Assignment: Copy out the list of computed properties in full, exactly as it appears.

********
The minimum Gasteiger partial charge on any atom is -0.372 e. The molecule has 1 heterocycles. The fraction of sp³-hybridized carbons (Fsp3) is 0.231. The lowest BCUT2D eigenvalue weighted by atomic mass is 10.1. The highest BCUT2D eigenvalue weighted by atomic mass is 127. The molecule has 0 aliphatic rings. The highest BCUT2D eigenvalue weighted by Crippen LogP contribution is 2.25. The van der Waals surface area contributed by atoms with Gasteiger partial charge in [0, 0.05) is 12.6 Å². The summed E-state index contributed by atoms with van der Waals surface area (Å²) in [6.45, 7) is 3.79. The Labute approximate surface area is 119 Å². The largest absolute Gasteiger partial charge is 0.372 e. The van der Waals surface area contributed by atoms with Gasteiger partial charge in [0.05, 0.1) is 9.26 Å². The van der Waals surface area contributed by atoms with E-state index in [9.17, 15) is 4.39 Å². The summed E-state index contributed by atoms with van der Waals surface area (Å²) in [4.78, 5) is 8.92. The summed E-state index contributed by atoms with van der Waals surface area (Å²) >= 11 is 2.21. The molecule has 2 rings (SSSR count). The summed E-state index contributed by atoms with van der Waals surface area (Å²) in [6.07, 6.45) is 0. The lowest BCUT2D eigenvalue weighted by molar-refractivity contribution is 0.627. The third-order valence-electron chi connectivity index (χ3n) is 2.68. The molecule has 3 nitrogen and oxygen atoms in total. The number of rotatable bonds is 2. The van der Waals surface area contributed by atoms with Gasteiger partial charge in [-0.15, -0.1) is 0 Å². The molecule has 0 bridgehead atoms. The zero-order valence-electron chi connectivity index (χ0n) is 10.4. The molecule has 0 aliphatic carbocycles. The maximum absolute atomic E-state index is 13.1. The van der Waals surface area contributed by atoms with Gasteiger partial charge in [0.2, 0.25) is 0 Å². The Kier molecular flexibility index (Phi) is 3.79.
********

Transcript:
The minimum Gasteiger partial charge on any atom is -0.372 e. The molecule has 1 heterocycles. The fraction of sp³-hybridized carbons (Fsp3) is 0.231. The lowest BCUT2D eigenvalue weighted by atomic mass is 10.1. The highest BCUT2D eigenvalue weighted by atomic mass is 127. The molecule has 0 aliphatic rings. The highest BCUT2D eigenvalue weighted by Crippen LogP contribution is 2.25. The van der Waals surface area contributed by atoms with Gasteiger partial charge in [0, 0.05) is 12.6 Å². The summed E-state index contributed by atoms with van der Waals surface area (Å²) in [6.45, 7) is 3.79. The Labute approximate surface area is 119 Å². The largest absolute Gasteiger partial charge is 0.372 e. The van der Waals surface area contributed by atoms with Gasteiger partial charge in [0.05, 0.1) is 9.26 Å². The van der Waals surface area contributed by atoms with E-state index in [9.17, 15) is 4.39 Å². The summed E-state index contributed by atoms with van der Waals surface area (Å²) in [4.78, 5) is 8.92. The summed E-state index contributed by atoms with van der Waals surface area (Å²) >= 11 is 2.21. The molecule has 2 rings (SSSR count). The summed E-state index contributed by atoms with van der Waals surface area (Å²) in [6.07, 6.45) is 0. The lowest BCUT2D eigenvalue weighted by molar-refractivity contribution is 0.627. The third-order valence-electron chi connectivity index (χ3n) is 2.68. The molecule has 3 nitrogen and oxygen atoms in total. The number of rotatable bonds is 2. The van der Waals surface area contributed by atoms with Gasteiger partial charge in [-0.15, -0.1) is 0 Å². The molecule has 0 bridgehead atoms. The zero-order valence-electron chi connectivity index (χ0n) is 10.4. The molecule has 0 aliphatic carbocycles. The maximum absolute atomic E-state index is 13.1. The van der Waals surface area contributed by atoms with Gasteiger partial charge in [0.2, 0.25) is 0 Å². The Kier molecular flexibility index (Phi) is 3.79.